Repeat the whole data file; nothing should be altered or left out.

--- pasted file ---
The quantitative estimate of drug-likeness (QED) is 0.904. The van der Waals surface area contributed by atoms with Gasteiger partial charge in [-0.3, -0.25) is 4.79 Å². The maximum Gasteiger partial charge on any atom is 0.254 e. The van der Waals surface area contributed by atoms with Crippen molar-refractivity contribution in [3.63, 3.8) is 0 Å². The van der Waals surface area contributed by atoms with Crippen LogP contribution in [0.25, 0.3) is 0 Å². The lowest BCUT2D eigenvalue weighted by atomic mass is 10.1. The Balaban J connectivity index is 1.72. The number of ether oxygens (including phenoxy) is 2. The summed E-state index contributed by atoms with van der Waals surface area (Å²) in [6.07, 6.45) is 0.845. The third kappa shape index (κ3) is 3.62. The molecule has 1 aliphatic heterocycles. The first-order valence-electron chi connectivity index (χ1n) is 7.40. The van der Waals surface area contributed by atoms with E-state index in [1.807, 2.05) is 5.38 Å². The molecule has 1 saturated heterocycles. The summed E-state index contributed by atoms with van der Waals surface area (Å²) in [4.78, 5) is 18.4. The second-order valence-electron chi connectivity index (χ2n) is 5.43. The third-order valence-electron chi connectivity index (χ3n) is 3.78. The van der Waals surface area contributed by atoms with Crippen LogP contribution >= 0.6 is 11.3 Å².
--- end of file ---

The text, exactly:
The quantitative estimate of drug-likeness (QED) is 0.904. The van der Waals surface area contributed by atoms with Gasteiger partial charge in [-0.3, -0.25) is 4.79 Å². The maximum Gasteiger partial charge on any atom is 0.254 e. The van der Waals surface area contributed by atoms with Crippen molar-refractivity contribution in [3.63, 3.8) is 0 Å². The van der Waals surface area contributed by atoms with Crippen LogP contribution in [0.25, 0.3) is 0 Å². The lowest BCUT2D eigenvalue weighted by atomic mass is 10.1. The Balaban J connectivity index is 1.72. The number of ether oxygens (including phenoxy) is 2. The summed E-state index contributed by atoms with van der Waals surface area (Å²) in [6.07, 6.45) is 0.845. The third kappa shape index (κ3) is 3.62. The molecule has 1 aliphatic heterocycles. The first-order valence-electron chi connectivity index (χ1n) is 7.40. The van der Waals surface area contributed by atoms with E-state index in [1.807, 2.05) is 5.38 Å². The molecule has 1 saturated heterocycles. The summed E-state index contributed by atoms with van der Waals surface area (Å²) in [4.78, 5) is 18.4. The second-order valence-electron chi connectivity index (χ2n) is 5.43. The third-order valence-electron chi connectivity index (χ3n) is 3.78. The van der Waals surface area contributed by atoms with Crippen LogP contribution >= 0.6 is 11.3 Å².